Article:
(related to Part: Algebraic Structures - Overview)
Before we proceed with more complex algebraic structures, let us pause for a while and introduce some very common concepts of algebra: substructures, homomorphisms and isomorphisms.
A substructure of a given algebraic structure $(X,\ast)$ is simply a proper subset $S\subset X,$ which is closed under the operation $\ast$. This way, it is itself a new algebraic structure $(S,\ast)$ which "inherits" the structure of $(X,\ast).$
We encounter very often the substructures of a given algebraic structure. The reason why it is the case is simply that it is almost always possible to construct a substructure out of a given structure. For instance, for magmas, we can talk about submagmas, for semigroups ... about subsemigroups, and for monoids ... about submonoids.
Algebra is the study of the structure of algebraic structures. Therefore, it is important to know which (if any) substructures exist for a given algebraic structure. Moreover, if they exist, they frequently reveal surprising properties, which would not be revealed, if we only studied the original algebraic structure $(X,\ast).$ An example of such surprising property is that the number of elements of a finite subgroup1 is always a divisor of the number of elements of the original group.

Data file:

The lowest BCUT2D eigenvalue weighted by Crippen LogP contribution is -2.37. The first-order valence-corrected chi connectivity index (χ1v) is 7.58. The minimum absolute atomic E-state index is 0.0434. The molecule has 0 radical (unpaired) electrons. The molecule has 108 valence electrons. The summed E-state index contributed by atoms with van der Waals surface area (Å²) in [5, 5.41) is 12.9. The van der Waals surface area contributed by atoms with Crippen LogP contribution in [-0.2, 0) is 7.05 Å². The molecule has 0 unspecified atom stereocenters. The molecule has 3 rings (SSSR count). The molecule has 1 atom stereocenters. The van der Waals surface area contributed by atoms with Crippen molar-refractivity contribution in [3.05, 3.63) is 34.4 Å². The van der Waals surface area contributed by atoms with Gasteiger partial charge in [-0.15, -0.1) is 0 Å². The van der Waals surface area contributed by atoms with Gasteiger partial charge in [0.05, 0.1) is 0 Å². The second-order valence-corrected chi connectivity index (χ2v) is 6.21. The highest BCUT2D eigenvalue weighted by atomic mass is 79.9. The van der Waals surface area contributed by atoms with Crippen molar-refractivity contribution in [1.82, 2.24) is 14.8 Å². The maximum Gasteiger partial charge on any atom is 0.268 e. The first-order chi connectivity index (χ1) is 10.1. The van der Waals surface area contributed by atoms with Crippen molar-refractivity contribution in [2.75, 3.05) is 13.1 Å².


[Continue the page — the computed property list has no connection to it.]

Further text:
A homomorphism (Greek "homos"=similar, "morphe"=shape) is structure-preserving function necessary for the comparison of two given algebraic structures. We will define soon exactly what is meant by that. For the time being it is sufficient for the reader to understand that whenever we have to do with two algebraic structures $(G,\ast)$ and $(H,\cdot),$ with two different binary operations "$\ast$" and "$\cdot$", a homomorphism is a technical tool of mathematicians to decide whether or not combining two elements of $G$ using the operation "$\ast$" is like combining two elements of $H$ using the operation $"\cdot".$ This is what "structure-preserving" is all about and that is the reason why homomorphisms are so common and important in algebra.
We will define soon exactly what is meant by an isomorphism. For the time being it is sufficient for the reader to understand that isomorphisms (Greek "isos"=equal, "morphe"=shape) is a tool of mathematicians to unmusk seemingly different algebraic structures as having not only similar but even equal algebraic structure. Whenever mathematicians succeed to find an isomorphism between two given algebraic structures, they reduce the complexity of the theory. The equality of algebraic structures believed to date to be different is always a great discovery and help mathematicians to explain specific examples of algebraic structures by known prototypes.
We will learn about the algebraic structure of a group soon in this part of BookofProofs. ↩